Clinical trial of a formal group fatigue program in multiple sclerosis

C. L. Hugos, L. F. Copperman, B. E. Fuller, V. Yadav, J. Lovera, D. N. Bourdette

Research output: Contribution to journalArticlepeer-review

43 Scopus citations


Fatigue: Take Control is a novel program to teach fatigue management to people with multiple sclerosis (MS) following recommendations in the Fatigue and Multiple Sclerosis guideline. Fatigue: Take Control includes six 2-hour group sessions with DVD viewing, discussion and homework and accompanying participant and leader workbooks. While many people have participated in Fatigue: Take Control programs, its efficacy has not been determined. The objective of this study was to determine whether participation in Fatigue: Take Control reduces fatigue and increases self-efficacy in people with MS. Thirty participants were randomly assigned to a group who immediately participated in the program (FTC) or a wait-list group (WL). The primary outcome was the Modified Fatigue Impact Scale (MFIS) and secondary outcomes were the Multiple Sclerosis Self-Efficacy Scale (MSSE) and the Fatigue Severity Scale (FSS). The MFIS was administered on 10 occasions. Other measures were administered on four occasions. A mixed model tested the effects using all observations. Compared with the WL, the FTC group had significantly more improvement on the MFIS [F(1, 269) = 7.079, p = 0.008] and the MSSE [F(1, 111) = 5.636, p = 0.019]. No significant effect was found for the FSS. Across all visits, fatigue was significantly lower and self-efficacy was significantly higher for the FTC group compared with the WL group. This pilot study demonstrated significant effects in fatigue and self-efficacy among subjects taking the Fatigue: Take Control program, suggesting that this comprehensive program based on the Fatigue and Multiple Sclerosis guideline may be beneficial in MS.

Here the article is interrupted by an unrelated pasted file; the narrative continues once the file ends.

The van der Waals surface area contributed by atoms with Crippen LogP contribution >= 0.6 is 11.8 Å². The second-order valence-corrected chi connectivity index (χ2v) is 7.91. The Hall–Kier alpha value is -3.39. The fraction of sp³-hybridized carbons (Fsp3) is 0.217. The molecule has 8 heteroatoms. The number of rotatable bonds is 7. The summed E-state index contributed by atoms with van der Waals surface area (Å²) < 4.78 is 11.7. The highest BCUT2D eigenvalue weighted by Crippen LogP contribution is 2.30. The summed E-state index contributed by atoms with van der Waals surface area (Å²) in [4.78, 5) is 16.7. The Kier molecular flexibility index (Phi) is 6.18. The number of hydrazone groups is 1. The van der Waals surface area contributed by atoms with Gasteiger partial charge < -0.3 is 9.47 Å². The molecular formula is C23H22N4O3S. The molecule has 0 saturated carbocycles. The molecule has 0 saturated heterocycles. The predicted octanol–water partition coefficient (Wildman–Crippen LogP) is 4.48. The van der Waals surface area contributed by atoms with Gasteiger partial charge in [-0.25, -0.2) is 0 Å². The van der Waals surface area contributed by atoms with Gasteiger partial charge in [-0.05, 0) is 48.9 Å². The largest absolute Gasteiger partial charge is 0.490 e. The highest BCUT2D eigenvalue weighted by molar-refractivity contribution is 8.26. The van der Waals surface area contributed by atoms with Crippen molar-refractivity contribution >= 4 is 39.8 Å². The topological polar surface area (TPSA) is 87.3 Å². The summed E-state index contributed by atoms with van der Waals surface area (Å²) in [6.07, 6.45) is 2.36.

Original languageEnglish (US)
Pages (from-to)724-732
Number of pages9
JournalMultiple Sclerosis
Issue number6
StatePublished - Jun 2010


  • Energy conservation
  • Exercise
  • Fatigue
  • Guideline
  • Multiple sclerosis
  • Quality of life
  • Rehabilitation
  • Self-efficacy
  • Symptom management

ASJC Scopus subject areas

  • Neurology
  • Clinical Neurology


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